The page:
Brian I. Rini, MD, is an associate professor of medicine at the
Cleveland Clinic Lerner College of Medicine of Case Western Reserve University
and a staff member in the department of solid tumor oncology.
Rini also is a member of the HemOnc Today Editorial Board.
His work focuses on genitourinary malignancies. His primary research
areas have been renal cell carcinoma (RCC) and prostate cancer, with a focus on
immunotherapy and antiangioneic therapy.
I was always interested in math and science, and in college, I decided
that medicine was a good fit. My mother was a nurse, and I was always drawn to
that field. I felt it would be challenging and also allow me to interact with
When patients say after a visit how grateful they are for the
information and hope that I have given them.
Ultimately, most of my patients will succumb to their disease. One has
to take solace in helping them live better and longer, even if cure is not
currently attainable. Ive been out of medical school for 15 years and
have developed more of a comfort level when dealing with it, but it never gets
easier. You also understand how to help people in different ways. You
understand that people need different things from their physician. Not everyone
needs the same approach or the same attitude.
My biggest success has been contributions to the clinical development of
targeted therapy in RCC and ongoing efforts to develop biomarkers. These agents
sorafenib (Nexavar, Bayer), sunitinib (Sutent, Pfizer) and, most
recently, axitinib (Pfizer) have drastically changed the way we treat
RCC. The way we approach the disease is totally different, and patients are
living longer on these drugs.
We will see specific biomarkers developed that allow us to tailor
therapy to individual patients. Im hopeful that we will develop
biomarkers that will help us understand treatment-induced hypertension. There
appears to be a strong signal there, but its a matter of understanding
the biologic basis of that and capitalizing on that. I also see promise in
single nucleotide polymorphisms and their role in drug metabolism, drug
response and drug toxicity. A number of groups are looking at the role of SNPs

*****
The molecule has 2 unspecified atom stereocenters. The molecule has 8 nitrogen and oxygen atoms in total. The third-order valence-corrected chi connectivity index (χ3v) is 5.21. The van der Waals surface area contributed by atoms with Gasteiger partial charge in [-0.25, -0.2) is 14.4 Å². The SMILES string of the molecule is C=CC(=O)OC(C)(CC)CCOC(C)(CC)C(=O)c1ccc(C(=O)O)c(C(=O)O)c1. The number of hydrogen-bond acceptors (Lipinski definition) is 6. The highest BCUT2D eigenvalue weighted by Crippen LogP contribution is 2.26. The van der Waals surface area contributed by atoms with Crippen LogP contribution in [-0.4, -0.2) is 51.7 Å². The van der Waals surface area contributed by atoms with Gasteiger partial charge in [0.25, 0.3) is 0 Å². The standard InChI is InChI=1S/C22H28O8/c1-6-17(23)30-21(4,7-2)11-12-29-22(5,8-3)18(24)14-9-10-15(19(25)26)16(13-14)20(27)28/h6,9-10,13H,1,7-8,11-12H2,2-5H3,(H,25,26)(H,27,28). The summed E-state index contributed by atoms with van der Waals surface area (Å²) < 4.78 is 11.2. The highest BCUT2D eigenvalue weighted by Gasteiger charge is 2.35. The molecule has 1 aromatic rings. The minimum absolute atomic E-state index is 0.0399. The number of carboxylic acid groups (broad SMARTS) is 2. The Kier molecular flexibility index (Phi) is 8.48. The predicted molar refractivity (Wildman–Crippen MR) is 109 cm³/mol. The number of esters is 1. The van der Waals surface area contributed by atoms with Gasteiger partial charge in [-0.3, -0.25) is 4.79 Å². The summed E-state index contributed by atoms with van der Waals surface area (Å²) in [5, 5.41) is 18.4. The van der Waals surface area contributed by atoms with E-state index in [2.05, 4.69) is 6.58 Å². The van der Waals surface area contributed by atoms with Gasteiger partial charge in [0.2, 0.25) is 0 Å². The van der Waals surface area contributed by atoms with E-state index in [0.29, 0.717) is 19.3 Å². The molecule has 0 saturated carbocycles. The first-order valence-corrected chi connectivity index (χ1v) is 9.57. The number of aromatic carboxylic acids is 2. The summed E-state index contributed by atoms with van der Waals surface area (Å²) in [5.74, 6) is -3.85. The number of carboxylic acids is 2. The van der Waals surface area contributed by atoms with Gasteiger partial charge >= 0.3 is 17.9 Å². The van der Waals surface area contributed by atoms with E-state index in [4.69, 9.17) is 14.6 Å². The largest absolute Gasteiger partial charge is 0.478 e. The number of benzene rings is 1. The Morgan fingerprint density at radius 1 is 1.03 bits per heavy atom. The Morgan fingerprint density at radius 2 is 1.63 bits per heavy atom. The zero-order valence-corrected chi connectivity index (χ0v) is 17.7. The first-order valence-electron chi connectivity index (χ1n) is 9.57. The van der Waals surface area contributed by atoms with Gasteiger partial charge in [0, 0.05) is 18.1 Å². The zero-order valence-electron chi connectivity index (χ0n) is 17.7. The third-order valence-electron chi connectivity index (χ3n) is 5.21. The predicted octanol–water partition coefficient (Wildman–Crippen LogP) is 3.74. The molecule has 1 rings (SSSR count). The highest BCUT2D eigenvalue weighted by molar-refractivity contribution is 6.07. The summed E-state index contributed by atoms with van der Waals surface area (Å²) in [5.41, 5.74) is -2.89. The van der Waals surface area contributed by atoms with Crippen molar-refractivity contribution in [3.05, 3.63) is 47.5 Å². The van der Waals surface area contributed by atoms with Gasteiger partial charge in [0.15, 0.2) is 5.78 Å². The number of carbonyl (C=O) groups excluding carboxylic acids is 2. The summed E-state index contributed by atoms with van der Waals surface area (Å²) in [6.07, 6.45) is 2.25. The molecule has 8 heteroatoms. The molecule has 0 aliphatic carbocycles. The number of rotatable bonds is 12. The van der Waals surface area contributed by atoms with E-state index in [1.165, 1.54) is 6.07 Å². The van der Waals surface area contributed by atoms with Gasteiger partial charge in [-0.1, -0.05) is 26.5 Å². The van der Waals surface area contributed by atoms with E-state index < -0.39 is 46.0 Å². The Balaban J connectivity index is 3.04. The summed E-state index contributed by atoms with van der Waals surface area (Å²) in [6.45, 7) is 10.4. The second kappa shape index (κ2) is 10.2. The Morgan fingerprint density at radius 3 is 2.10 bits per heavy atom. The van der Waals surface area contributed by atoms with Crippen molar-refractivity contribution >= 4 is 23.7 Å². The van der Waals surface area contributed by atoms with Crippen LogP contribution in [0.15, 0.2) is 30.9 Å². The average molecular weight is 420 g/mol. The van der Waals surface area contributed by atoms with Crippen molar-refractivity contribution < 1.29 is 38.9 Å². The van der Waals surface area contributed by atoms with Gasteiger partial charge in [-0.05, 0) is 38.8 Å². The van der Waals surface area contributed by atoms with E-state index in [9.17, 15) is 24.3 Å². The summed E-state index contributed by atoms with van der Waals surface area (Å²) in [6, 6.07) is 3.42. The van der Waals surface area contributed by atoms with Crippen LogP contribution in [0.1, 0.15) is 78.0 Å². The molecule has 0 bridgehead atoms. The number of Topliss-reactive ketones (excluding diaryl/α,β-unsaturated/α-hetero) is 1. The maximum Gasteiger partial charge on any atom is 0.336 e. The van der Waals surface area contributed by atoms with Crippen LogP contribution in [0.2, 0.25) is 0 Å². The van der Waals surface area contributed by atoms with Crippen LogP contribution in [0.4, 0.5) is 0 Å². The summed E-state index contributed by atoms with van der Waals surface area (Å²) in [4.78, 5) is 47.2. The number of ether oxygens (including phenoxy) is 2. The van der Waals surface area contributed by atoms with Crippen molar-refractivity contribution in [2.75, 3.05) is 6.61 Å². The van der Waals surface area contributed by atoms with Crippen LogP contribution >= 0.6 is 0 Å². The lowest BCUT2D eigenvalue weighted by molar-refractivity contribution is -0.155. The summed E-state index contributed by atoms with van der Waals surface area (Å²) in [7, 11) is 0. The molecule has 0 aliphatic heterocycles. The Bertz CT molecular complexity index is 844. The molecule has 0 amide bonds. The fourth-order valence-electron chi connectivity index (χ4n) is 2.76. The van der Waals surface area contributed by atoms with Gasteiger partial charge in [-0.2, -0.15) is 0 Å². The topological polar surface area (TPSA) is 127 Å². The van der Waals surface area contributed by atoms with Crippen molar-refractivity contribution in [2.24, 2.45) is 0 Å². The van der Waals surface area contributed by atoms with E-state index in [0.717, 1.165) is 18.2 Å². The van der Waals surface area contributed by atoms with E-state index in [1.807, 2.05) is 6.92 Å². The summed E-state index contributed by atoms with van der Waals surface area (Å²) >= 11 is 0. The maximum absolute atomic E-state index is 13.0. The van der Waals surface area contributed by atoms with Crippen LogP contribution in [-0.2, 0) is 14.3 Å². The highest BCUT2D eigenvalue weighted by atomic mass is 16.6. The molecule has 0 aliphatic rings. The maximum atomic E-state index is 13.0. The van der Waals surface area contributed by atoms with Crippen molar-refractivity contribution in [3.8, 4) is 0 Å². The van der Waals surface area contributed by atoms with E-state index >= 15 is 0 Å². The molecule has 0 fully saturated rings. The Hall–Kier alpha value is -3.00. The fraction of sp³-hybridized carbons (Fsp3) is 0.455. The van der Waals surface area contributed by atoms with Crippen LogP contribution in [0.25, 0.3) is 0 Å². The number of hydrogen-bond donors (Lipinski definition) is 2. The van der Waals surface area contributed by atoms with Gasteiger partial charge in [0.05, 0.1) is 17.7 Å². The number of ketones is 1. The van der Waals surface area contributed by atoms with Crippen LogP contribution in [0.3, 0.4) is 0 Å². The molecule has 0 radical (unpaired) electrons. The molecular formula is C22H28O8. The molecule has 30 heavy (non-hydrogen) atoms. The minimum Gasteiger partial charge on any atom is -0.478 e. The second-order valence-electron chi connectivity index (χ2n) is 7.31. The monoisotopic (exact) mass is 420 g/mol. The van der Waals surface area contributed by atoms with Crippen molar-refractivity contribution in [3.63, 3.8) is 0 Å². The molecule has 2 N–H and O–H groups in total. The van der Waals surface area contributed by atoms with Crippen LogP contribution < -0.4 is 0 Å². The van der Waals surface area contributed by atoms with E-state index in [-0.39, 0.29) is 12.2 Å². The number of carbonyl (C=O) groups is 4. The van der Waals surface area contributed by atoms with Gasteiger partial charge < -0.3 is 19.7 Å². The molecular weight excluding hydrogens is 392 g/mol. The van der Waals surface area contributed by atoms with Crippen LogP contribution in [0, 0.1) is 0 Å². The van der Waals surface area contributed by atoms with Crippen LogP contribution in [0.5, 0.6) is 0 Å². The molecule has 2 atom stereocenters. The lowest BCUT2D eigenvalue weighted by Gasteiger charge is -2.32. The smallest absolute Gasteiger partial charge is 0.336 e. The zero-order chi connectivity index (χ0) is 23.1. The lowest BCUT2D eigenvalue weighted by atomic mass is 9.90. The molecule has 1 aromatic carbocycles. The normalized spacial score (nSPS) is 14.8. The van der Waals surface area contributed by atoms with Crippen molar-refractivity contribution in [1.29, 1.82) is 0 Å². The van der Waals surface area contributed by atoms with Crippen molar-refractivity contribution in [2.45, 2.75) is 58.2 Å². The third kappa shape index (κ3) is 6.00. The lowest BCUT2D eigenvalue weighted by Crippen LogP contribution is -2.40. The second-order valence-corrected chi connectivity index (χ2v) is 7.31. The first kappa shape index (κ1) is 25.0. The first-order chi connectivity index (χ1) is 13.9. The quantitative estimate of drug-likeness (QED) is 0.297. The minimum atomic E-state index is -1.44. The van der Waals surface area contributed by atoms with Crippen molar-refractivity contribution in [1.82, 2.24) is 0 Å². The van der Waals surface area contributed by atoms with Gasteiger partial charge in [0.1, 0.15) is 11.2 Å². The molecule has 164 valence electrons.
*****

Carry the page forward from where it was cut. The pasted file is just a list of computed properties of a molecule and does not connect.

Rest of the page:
in kidney cancer and other cancers.
My initial mentor was Nicholas J. Vogelzang, MD, at The
University of Chicago. He remains a friend and mentor to this day. He is why I
went into genitourinary oncology, as he has great passion for clinical research
and is a staunch patient advocate. Eric J. Small, MD, was then my mentor
for my first faculty job at the University of California, San Francisco, and
provided tremendous guidance to developing a clinical research career.
Make sure you are passionate about doing it. Patient care is both
difficult and rewarding. As with any profession, you need to love it.
Brian I. Rini, MD,
crosses the finish line of a recent triathlon. He is accompanied by his sons,
Jackson and Will.
Photo courtesy of B. Rini, MD.
Im not sure. The rest of my family is in advertising, so perhaps
that. I also was interested in computer science in high school. My retirement
plan is to move to Sonoma and be in the wine industry somehow. Im a wine
enthusiast. I lived in northern California for 4 years, where I was introduced
to wine and developed that interest. Its a hobby that I enjoy.
I have competed in two half ironman triathlons and ran a marathon in the
last couple years. After I passed 40, I had to convince myself I wasnt
that old, so I began to take fitness more seriously. I also take piano and
guitar lessons with my two sons, Jackson and Will. Part of the reason my wife
and I require them to take lessons is that it is best to develop the skill at
an early age.
The guitar and the piano are totally different instruments, both in the
physical and musical skills required. I dont know which one I like
better. I love them both and wish I had more time to practice them.
I just finished The Girl with the Dragon Tattoo series. I
dont do as much pleasure reading as I should, but I enjoy the page-turner
Phil Dunphy of Modern Family is my personal hero. That show
is hilarious, and any middle-aged, married man can identify with him.
I have more than 7,000 songs. I have gotten into music much more over
the last 5 years and my taste varies. My current favorites are John Mayer,
David Gray and Keith Urban. I have always been a huge James Taylor fan, also.
Probably Barcelona, as it is a unique and fun and vibrant city.
Its a little South Beach, a little Vegas, a little New York and others
rolled into one. There is a lot of stuff to do, and there are friendly,
interesting people. My job affords me opportunities to travel internationally,
and I look forward to seeing many places Ive not yet been.